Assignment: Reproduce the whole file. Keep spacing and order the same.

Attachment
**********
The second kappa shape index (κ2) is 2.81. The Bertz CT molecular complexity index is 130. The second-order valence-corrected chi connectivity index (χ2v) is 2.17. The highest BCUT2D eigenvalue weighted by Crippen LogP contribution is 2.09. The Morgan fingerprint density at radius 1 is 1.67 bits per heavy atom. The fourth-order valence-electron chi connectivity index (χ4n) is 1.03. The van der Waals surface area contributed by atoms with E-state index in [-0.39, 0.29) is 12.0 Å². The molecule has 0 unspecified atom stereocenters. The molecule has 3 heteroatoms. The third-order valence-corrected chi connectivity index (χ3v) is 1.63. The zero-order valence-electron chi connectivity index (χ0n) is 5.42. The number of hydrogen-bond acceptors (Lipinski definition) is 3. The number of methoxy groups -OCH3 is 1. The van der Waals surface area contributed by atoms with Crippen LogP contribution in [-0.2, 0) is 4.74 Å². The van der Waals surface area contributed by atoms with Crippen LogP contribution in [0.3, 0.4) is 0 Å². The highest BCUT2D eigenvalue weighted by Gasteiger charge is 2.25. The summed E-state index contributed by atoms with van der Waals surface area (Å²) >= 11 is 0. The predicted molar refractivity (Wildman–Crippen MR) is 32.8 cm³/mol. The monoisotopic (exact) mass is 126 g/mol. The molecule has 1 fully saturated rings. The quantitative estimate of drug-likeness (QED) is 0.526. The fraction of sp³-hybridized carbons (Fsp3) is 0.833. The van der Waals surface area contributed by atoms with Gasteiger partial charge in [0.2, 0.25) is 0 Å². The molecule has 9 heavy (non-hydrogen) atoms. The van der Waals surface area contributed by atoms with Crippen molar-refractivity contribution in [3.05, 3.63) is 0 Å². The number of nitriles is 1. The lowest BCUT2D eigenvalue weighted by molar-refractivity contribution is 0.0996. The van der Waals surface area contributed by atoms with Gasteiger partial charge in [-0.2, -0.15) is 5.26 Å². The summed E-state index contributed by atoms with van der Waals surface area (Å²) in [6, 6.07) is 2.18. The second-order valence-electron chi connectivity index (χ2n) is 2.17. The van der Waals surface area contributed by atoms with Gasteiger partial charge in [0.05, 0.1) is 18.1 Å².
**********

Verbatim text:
The second kappa shape index (κ2) is 2.81. The Bertz CT molecular complexity index is 130. The second-order valence-corrected chi connectivity index (χ2v) is 2.17. The highest BCUT2D eigenvalue weighted by Crippen LogP contribution is 2.09. The Morgan fingerprint density at radius 1 is 1.67 bits per heavy atom. The fourth-order valence-electron chi connectivity index (χ4n) is 1.03. The van der Waals surface area contributed by atoms with E-state index in [-0.39, 0.29) is 12.0 Å². The molecule has 0 unspecified atom stereocenters. The molecule has 3 heteroatoms. The third-order valence-corrected chi connectivity index (χ3v) is 1.63. The zero-order valence-electron chi connectivity index (χ0n) is 5.42. The number of hydrogen-bond acceptors (Lipinski definition) is 3. The number of methoxy groups -OCH3 is 1. The van der Waals surface area contributed by atoms with Crippen LogP contribution in [-0.2, 0) is 4.74 Å². The van der Waals surface area contributed by atoms with Crippen LogP contribution in [0.3, 0.4) is 0 Å². The highest BCUT2D eigenvalue weighted by Gasteiger charge is 2.25. The summed E-state index contributed by atoms with van der Waals surface area (Å²) >= 11 is 0. The predicted molar refractivity (Wildman–Crippen MR) is 32.8 cm³/mol. The monoisotopic (exact) mass is 126 g/mol. The molecule has 1 fully saturated rings. The quantitative estimate of drug-likeness (QED) is 0.526. The fraction of sp³-hybridized carbons (Fsp3) is 0.833. The van der Waals surface area contributed by atoms with Gasteiger partial charge in [0.2, 0.25) is 0 Å². The molecule has 9 heavy (non-hydrogen) atoms. The van der Waals surface area contributed by atoms with Crippen molar-refractivity contribution in [3.05, 3.63) is 0 Å². The number of nitriles is 1. The lowest BCUT2D eigenvalue weighted by molar-refractivity contribution is 0.0996. The van der Waals surface area contributed by atoms with Gasteiger partial charge in [-0.2, -0.15) is 5.26 Å². The summed E-state index contributed by atoms with van der Waals surface area (Å²) in [6, 6.07) is 2.18. The second-order valence-electron chi connectivity index (χ2n) is 2.17. The van der Waals surface area contributed by atoms with Gasteiger partial charge in [0.05, 0.1) is 18.1 Å².